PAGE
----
When your child picks up their favorite toys or invents an imaginary game, they aren’t just playing; they’re also learning and developing important skills that they’ll use for the rest of their lives. It’s easy to think of play as frivolous, but it’s really a developmental tool that’s so important that the United Nations High Commission for Human Rights recognizes it as a right of every child. Take a look at some of the vital ways that your child’s play activities support their development.
Play Supports Literacy Skills
Even before your child learns letters and numbers, they’re developing the building blocks of literacy through play.
Before your child can recite the alphabet or read their first book, they’re learning the foundations of literacy through play. Simple interactions like mimicking adults or other children teach them the various phonetic sounds that shape their language. In solo play, children test out and practice those sounds by talking to themselves, talking to imaginary friends, or making noises to accompany their play (like saying “vroom, vroom” while pushing a truck across the floor.)
Toddlers who can’t yet read or write letters may still sit with a book and pretend to read a story to their stuffed animals or scribble on paper with a crayon, imagining that they’re signing documents the way they see their parents do. All of these activities prepare your child for learning to read and write later on.
Play Helps Children Develop Social Skills
Simple toys like finger puppets can allow children to act out social situations and practice their own roles and responses.
It may seem obvious that children who are playing with siblings or other children are learning early social skills. Part of the reason parents arrange playdates or enroll their children in daycare is so they can learn to play cooperatively, share, and positively interact with other children.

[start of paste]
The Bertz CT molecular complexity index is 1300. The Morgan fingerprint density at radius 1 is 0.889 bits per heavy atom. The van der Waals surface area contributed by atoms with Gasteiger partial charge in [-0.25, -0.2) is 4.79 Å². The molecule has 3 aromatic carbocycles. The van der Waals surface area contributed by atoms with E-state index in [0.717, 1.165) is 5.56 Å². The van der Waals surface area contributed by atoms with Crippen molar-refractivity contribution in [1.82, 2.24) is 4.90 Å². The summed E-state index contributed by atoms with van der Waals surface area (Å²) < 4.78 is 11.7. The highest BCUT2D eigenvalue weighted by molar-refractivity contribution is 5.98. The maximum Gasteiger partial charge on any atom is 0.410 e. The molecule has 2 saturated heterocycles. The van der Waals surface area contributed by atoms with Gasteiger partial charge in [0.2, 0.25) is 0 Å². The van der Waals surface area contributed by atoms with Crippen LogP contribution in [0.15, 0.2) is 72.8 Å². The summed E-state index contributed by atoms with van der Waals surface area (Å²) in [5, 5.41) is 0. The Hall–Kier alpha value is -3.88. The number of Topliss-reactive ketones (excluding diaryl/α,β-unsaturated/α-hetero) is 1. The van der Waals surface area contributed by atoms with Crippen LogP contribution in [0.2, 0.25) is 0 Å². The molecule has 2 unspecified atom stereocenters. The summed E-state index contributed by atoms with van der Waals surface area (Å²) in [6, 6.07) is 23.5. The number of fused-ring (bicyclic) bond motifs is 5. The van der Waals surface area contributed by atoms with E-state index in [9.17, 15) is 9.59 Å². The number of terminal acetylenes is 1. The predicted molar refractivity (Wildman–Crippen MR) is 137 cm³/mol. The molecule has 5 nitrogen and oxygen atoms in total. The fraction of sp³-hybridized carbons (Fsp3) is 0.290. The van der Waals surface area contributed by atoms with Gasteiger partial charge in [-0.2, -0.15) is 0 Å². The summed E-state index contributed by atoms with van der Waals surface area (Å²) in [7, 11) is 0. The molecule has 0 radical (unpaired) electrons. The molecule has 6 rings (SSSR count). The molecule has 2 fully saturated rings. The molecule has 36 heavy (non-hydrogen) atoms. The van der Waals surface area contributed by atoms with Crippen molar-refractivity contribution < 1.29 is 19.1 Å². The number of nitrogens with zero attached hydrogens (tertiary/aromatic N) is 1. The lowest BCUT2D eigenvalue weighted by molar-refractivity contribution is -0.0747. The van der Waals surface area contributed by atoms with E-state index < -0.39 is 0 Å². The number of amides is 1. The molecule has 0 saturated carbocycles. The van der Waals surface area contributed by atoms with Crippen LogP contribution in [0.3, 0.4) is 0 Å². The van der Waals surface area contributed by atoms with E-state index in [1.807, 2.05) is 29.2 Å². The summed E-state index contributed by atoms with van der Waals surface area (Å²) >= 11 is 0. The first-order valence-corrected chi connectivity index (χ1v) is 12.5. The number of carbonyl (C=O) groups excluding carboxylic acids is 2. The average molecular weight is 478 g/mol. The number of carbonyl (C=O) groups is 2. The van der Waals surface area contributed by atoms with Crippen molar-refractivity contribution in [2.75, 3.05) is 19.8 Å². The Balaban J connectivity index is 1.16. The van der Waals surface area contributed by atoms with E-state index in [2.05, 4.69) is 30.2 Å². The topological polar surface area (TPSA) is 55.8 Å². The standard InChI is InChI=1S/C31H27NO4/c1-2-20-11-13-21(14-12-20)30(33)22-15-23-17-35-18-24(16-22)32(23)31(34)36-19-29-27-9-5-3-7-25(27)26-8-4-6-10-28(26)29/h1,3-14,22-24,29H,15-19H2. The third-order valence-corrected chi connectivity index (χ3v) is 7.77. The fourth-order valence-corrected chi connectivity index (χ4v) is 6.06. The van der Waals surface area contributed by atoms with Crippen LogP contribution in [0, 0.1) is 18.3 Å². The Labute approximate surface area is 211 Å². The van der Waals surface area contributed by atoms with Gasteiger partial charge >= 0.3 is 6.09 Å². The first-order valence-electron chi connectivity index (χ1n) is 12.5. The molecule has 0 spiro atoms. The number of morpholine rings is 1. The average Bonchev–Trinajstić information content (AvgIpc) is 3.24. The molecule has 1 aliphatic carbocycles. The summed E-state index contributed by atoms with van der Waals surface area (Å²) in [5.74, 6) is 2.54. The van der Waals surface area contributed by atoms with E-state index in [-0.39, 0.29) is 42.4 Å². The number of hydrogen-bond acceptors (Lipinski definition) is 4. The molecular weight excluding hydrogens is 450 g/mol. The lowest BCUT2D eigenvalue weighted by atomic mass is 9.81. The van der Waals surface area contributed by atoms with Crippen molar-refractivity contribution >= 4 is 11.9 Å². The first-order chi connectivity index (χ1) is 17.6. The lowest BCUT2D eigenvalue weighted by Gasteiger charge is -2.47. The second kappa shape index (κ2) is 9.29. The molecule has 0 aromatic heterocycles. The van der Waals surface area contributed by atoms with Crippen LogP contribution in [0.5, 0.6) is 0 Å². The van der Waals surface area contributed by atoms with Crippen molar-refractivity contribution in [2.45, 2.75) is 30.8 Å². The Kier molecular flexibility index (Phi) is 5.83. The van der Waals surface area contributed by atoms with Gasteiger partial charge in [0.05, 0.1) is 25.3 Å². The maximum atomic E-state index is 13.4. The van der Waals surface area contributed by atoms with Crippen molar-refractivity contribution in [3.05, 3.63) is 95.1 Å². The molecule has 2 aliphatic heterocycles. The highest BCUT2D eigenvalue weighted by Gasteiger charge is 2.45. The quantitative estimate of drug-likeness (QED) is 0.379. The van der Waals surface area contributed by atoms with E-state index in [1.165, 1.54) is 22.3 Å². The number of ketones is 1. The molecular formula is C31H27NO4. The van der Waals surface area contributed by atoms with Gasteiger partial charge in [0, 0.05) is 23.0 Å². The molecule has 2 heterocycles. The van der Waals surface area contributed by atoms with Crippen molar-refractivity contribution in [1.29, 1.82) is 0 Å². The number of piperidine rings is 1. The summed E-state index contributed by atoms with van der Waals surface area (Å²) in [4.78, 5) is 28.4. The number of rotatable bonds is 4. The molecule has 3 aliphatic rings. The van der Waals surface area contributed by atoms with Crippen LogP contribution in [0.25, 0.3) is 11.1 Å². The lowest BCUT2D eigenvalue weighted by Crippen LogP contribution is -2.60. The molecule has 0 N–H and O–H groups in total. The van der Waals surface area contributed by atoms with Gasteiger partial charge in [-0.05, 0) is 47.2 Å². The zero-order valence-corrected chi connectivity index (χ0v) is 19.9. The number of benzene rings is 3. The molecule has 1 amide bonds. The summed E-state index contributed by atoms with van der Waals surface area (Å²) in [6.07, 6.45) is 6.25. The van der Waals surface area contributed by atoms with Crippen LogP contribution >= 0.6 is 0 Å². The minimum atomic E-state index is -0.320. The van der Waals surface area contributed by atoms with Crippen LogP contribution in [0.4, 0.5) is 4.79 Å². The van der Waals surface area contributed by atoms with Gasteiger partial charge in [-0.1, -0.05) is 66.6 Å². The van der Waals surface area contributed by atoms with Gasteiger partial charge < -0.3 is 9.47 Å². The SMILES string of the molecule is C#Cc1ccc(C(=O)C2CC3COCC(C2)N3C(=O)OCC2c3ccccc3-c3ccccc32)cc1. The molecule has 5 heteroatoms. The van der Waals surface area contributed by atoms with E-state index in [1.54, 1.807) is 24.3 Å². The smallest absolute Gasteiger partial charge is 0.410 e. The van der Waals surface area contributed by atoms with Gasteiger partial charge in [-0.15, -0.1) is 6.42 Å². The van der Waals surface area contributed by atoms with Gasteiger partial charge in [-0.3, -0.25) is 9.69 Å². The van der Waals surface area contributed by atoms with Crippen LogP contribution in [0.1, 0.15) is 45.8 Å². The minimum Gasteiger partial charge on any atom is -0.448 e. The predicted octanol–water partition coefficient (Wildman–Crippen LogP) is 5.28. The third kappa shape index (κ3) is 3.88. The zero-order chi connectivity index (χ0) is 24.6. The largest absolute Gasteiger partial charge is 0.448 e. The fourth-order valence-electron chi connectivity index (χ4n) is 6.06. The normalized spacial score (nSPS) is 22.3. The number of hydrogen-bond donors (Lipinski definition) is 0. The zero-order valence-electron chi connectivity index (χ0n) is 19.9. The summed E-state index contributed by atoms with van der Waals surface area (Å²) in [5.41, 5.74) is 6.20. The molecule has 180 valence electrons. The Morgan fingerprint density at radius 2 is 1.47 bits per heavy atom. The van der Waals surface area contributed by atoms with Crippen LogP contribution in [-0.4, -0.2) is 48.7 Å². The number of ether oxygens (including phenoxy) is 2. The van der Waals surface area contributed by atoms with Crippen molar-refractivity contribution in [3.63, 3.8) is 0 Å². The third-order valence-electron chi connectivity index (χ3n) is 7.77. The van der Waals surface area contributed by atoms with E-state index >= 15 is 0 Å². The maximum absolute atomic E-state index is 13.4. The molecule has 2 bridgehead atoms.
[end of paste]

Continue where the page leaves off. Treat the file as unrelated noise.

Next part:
However, even when your child is playing alone, they’re often experimenting with and testing various roles and social skills. A child who pretends that they’re teaching or parenting a classroom or family of dolls and stuffed animals is learning the basic skill of seeing a situation from another point of view. A child who is making up dialogue and scenarios for their action figures is testing out their conversational and cooperative skills.
Play Develops Gross and Fine Motor Skills
From stacking large wooden blocks to crafting intricate creations out of small Lego pieces, play is one of the major ways that children develop and hone the physical skills that they’ll use for everything from feeding themselves to writing.
Your child may be scribbling with an oversized crayon now, but that scribbling is getting their hands and fingers ready to write with a pencil later on. And while skipping and hopping around the house or backyard may be a fairly simple activity, it’s helping your child develop the balance, muscle strength, flexibility, and coordination that they’ll need later to participate in sports and do physical work.
Your child’s brain and body are both designed to learn and develop through various forms of play, especially in their earliest years. It’s important for parents, caregivers, and teachers to understand the value of play and encourage and facilitate plenty of opportunities for healthy, unstructured play for the children in their care.